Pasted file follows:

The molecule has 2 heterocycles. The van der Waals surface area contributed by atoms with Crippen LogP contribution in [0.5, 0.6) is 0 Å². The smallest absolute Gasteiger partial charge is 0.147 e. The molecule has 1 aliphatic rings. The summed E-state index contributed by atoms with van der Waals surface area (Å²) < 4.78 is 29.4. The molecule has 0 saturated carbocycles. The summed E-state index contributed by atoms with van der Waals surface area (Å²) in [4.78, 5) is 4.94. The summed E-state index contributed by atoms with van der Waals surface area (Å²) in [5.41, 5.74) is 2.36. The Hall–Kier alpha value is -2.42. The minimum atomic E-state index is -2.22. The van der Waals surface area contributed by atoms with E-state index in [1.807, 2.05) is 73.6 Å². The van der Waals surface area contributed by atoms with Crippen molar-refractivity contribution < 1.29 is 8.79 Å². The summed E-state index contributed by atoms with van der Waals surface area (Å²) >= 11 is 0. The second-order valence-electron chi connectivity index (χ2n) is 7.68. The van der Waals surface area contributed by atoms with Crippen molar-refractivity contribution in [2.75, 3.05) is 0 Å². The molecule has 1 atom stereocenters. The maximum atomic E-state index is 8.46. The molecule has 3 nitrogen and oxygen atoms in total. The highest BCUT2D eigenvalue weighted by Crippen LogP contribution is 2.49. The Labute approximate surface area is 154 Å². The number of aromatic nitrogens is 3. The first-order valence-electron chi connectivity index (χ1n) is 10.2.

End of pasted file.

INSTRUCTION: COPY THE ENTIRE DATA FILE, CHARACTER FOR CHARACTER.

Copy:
The molecule has 2 heterocycles. The van der Waals surface area contributed by atoms with Crippen LogP contribution in [0.5, 0.6) is 0 Å². The smallest absolute Gasteiger partial charge is 0.147 e. The molecule has 1 aliphatic rings. The summed E-state index contributed by atoms with van der Waals surface area (Å²) < 4.78 is 29.4. The molecule has 0 saturated carbocycles. The summed E-state index contributed by atoms with van der Waals surface area (Å²) in [4.78, 5) is 4.94. The summed E-state index contributed by atoms with van der Waals surface area (Å²) in [5.41, 5.74) is 2.36. The Hall–Kier alpha value is -2.42. The minimum atomic E-state index is -2.22. The van der Waals surface area contributed by atoms with E-state index in [1.807, 2.05) is 73.6 Å². The van der Waals surface area contributed by atoms with Crippen molar-refractivity contribution < 1.29 is 8.79 Å². The summed E-state index contributed by atoms with van der Waals surface area (Å²) >= 11 is 0. The second-order valence-electron chi connectivity index (χ2n) is 7.68. The van der Waals surface area contributed by atoms with Crippen molar-refractivity contribution in [2.75, 3.05) is 0 Å². The molecule has 1 atom stereocenters. The maximum atomic E-state index is 8.46. The molecule has 3 nitrogen and oxygen atoms in total. The highest BCUT2D eigenvalue weighted by Crippen LogP contribution is 2.49. The Labute approximate surface area is 154 Å². The number of aromatic nitrogens is 3. The first-order valence-electron chi connectivity index (χ1n) is 10.2.